This is one Maharaja whose privy purse seems to have lasted way too long. Once considered the nation’s pride, the fate of Air India, with its iconic Maharaja mascot, is up in the air. This when it should have been flying high.
As I grappled to fit my baggage into the overhead cabin on an early morning Delhi-Mumbai flight recently, an old question loomed larger than ever before: should the airline be given more cash as oxygen or hived off to private hands in a final sunset plan?
Strikes are an annual ritual after Indian Airlines (IA) and Air India (AI) were combined into a single organisation five-and-a-half years ago. Bureaucrats and pilots are often locked in skirmishes. AI and IA saw a combined profit of more than Rs. 75 crore in 2005-06 but losses have mounted since.
With 40,000 employees and accumulated losses totalling Rs. 28,000 crore, the Maharaja needs a lot more than a facelift. From aircraft leasing costs to staff-to-aircraft ratio, the airline is bleeding on all fronts. The daily cash inflow for the airline is around Rs. 40 crore while the outgo is Rs. 57 crore. Nimble private airlines have eroded the former monopoly’s market share, which now stands at about 17%, down from a whopping 50% in 2003. This grim reality, that Air India needs immediate surgery, is not lost on either side of the aisle.
An aviation expert and a friend summed it up well when he pointed out that while other airlines need the ‘load factor’ to survive, Air India needs the ‘dole factor.’ Facts suggest that the description is appropriate. In April, the government announced a Rs. 30,000-crore cash-booster that will be infused as equity over an eight-year period. The condition: it has to turn profitable by 2018.
I cannot dispute the fact that it is in everybody’s interest that a clear revival plan emerges. But, at the same time, I also can’t help wondering if it would not be more appropriate to rescue Air India from a taxpayer bailout, rather than perpetually digging deep into the exchequer’s pockets for staying afloat.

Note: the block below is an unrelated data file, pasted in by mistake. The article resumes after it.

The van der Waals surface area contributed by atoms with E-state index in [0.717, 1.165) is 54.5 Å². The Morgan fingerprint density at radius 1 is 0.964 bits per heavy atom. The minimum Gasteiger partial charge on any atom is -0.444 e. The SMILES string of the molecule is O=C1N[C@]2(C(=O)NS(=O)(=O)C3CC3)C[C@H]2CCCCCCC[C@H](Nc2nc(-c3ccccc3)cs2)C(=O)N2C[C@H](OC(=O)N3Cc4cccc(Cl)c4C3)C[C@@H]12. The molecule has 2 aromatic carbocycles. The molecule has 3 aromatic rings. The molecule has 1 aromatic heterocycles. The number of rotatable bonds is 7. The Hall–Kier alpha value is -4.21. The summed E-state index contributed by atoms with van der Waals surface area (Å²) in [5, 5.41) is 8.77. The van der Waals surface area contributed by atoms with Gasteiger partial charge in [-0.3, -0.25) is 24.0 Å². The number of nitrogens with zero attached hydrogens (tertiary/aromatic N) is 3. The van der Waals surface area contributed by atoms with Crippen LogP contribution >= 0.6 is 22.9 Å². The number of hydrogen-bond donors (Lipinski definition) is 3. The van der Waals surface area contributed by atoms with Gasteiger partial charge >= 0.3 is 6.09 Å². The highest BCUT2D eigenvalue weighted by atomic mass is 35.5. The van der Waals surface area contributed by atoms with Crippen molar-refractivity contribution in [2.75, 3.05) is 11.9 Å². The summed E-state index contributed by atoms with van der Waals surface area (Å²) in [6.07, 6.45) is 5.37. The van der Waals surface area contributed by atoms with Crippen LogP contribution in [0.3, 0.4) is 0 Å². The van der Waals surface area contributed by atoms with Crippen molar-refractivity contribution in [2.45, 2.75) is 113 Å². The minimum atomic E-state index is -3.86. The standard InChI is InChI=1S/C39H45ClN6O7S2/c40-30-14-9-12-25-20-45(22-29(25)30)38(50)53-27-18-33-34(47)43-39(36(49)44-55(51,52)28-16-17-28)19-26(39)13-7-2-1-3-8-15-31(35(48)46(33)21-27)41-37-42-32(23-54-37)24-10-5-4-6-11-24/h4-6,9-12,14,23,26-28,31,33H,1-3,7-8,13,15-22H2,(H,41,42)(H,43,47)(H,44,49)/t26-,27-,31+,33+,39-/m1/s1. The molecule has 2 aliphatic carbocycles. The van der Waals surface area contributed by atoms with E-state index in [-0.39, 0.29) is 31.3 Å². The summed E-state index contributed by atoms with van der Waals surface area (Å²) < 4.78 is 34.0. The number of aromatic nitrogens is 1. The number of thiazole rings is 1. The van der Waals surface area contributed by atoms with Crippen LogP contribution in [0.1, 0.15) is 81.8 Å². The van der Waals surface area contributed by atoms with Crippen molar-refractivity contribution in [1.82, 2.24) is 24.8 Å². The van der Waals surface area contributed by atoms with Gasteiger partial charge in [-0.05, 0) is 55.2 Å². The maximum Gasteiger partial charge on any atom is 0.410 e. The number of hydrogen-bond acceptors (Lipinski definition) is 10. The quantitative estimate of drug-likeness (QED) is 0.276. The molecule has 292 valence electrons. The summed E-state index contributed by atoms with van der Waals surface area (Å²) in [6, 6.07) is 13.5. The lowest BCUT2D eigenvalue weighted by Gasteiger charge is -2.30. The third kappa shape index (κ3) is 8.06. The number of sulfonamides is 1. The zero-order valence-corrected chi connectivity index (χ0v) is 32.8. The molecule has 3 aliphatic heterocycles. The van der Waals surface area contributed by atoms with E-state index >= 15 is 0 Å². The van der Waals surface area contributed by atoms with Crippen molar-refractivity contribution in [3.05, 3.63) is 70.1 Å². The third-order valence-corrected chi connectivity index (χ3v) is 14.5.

I cannot but agree with a consultant’s report when it observed, rather tersely, that the airline was slipping into a “slow and silent decline” and that unless drastic steps were taken the airline would slide to a “point of no return.”
Central to any revival strategy is shedding flab in a carrier that has half as many more employees per aircraft than the global average. The world over, an aircraft makes money in the air and loses it when on the tarmac; Air India’s bloated wage bill, in contradistinction, makes it cheaper to keep the fleet grounded; its employee:aircraft ratio stands at 243:1 compared to 120:1 of its less illustrious private peers.
Even after the five-and-half years of the IA and AI’s marriage — which can at best be termed as rocky — the manpower integration looks far from complete. And even at the cost of sounding hyper-cynical, I am now increasingly convinced that the bosses have done little more than exploit the differences or rivalries between the staff of IA and AI. The 58-day long agitation by AI pilots over the rights to fly the Boeing Dreamliner aircraft, which ended only a few weeks ago, brought to the fore the ugly manifestation of the nightmarish human resource management in a firm built on the foundations of a glorious past.
The taxpayers, you and me, are well within our rights to know why our money is going into a bottomless pit every year on some employees, who I learn, are among the most pampered. I am sure it will make your blood boil when you hear that while AI bleeds, its management has stitched up cushy deals to mollycoddle its pilots — the best paid in the industry — that guarantee them fewer flying hours, bigger rest periods and huge perks.
Air India’s owner, the government, its management, and more importantly, its employees need to come up with a workable plan, which cannot involve spoiling it employees and still do nothing about strikes that hold thousands of travellers to ransom. You can't sell the airline today when it is at its nadir. No one will pay a good price. The solution is to privatise AI, get a private management to run it and, if need be, allot shares to public sector banks — its primary lenders.
In 2002, it seemed a solution had been found to the AI problem with a majority stake buyer, but the would-be suitor backed out. Ten years later and in the 100th year of India’s civil aviation history, when the first air flight between Karachi and Delhi was started by the Indian State Air Services in 1912, it is perhaps time for the government to exit from managing the national carrier. The Maharaja needs to return to its regal past. Any takers out there?